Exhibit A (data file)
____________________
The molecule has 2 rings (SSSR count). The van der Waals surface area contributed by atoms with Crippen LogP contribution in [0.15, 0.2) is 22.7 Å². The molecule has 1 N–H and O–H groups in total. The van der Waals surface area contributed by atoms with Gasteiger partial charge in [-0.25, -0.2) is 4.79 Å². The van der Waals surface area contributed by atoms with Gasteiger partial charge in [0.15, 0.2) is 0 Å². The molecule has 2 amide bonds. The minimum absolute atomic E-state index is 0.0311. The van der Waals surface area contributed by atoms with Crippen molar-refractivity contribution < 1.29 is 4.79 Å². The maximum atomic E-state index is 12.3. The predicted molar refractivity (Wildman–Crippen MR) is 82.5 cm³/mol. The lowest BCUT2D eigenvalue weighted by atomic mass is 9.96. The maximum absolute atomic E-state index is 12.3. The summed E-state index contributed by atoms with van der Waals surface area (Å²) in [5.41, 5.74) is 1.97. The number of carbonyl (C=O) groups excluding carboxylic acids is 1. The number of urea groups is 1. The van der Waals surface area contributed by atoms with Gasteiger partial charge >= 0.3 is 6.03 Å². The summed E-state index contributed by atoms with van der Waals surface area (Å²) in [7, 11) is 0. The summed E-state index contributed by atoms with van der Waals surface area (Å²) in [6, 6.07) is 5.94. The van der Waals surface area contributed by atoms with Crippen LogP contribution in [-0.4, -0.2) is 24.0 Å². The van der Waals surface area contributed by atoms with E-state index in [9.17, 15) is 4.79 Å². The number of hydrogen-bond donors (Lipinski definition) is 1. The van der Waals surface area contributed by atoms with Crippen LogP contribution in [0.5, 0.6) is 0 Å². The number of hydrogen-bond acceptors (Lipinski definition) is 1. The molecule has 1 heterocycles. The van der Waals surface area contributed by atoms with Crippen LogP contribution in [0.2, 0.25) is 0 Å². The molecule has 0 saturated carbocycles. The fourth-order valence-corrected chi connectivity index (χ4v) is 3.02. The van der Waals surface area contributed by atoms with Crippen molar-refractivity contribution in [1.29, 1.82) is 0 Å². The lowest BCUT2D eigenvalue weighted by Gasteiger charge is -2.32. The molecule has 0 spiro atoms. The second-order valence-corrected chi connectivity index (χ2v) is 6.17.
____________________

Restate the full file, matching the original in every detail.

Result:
The molecule has 2 rings (SSSR count). The van der Waals surface area contributed by atoms with Crippen LogP contribution in [0.15, 0.2) is 22.7 Å². The molecule has 1 N–H and O–H groups in total. The van der Waals surface area contributed by atoms with Gasteiger partial charge in [-0.25, -0.2) is 4.79 Å². The van der Waals surface area contributed by atoms with Gasteiger partial charge in [0.15, 0.2) is 0 Å². The molecule has 2 amide bonds. The minimum absolute atomic E-state index is 0.0311. The van der Waals surface area contributed by atoms with Crippen molar-refractivity contribution < 1.29 is 4.79 Å². The maximum atomic E-state index is 12.3. The predicted molar refractivity (Wildman–Crippen MR) is 82.5 cm³/mol. The lowest BCUT2D eigenvalue weighted by atomic mass is 9.96. The maximum absolute atomic E-state index is 12.3. The summed E-state index contributed by atoms with van der Waals surface area (Å²) in [5.41, 5.74) is 1.97. The number of carbonyl (C=O) groups excluding carboxylic acids is 1. The number of urea groups is 1. The van der Waals surface area contributed by atoms with Gasteiger partial charge >= 0.3 is 6.03 Å². The summed E-state index contributed by atoms with van der Waals surface area (Å²) in [7, 11) is 0. The summed E-state index contributed by atoms with van der Waals surface area (Å²) in [6, 6.07) is 5.94. The van der Waals surface area contributed by atoms with Crippen LogP contribution in [-0.4, -0.2) is 24.0 Å². The van der Waals surface area contributed by atoms with E-state index in [9.17, 15) is 4.79 Å². The number of hydrogen-bond donors (Lipinski definition) is 1. The van der Waals surface area contributed by atoms with Crippen LogP contribution in [0.5, 0.6) is 0 Å². The number of hydrogen-bond acceptors (Lipinski definition) is 1. The molecule has 1 heterocycles. The van der Waals surface area contributed by atoms with Crippen LogP contribution in [0.2, 0.25) is 0 Å². The molecule has 0 saturated carbocycles. The fourth-order valence-corrected chi connectivity index (χ4v) is 3.02. The van der Waals surface area contributed by atoms with Crippen molar-refractivity contribution in [1.29, 1.82) is 0 Å². The lowest BCUT2D eigenvalue weighted by Gasteiger charge is -2.32. The molecule has 0 spiro atoms. The second-order valence-corrected chi connectivity index (χ2v) is 6.17.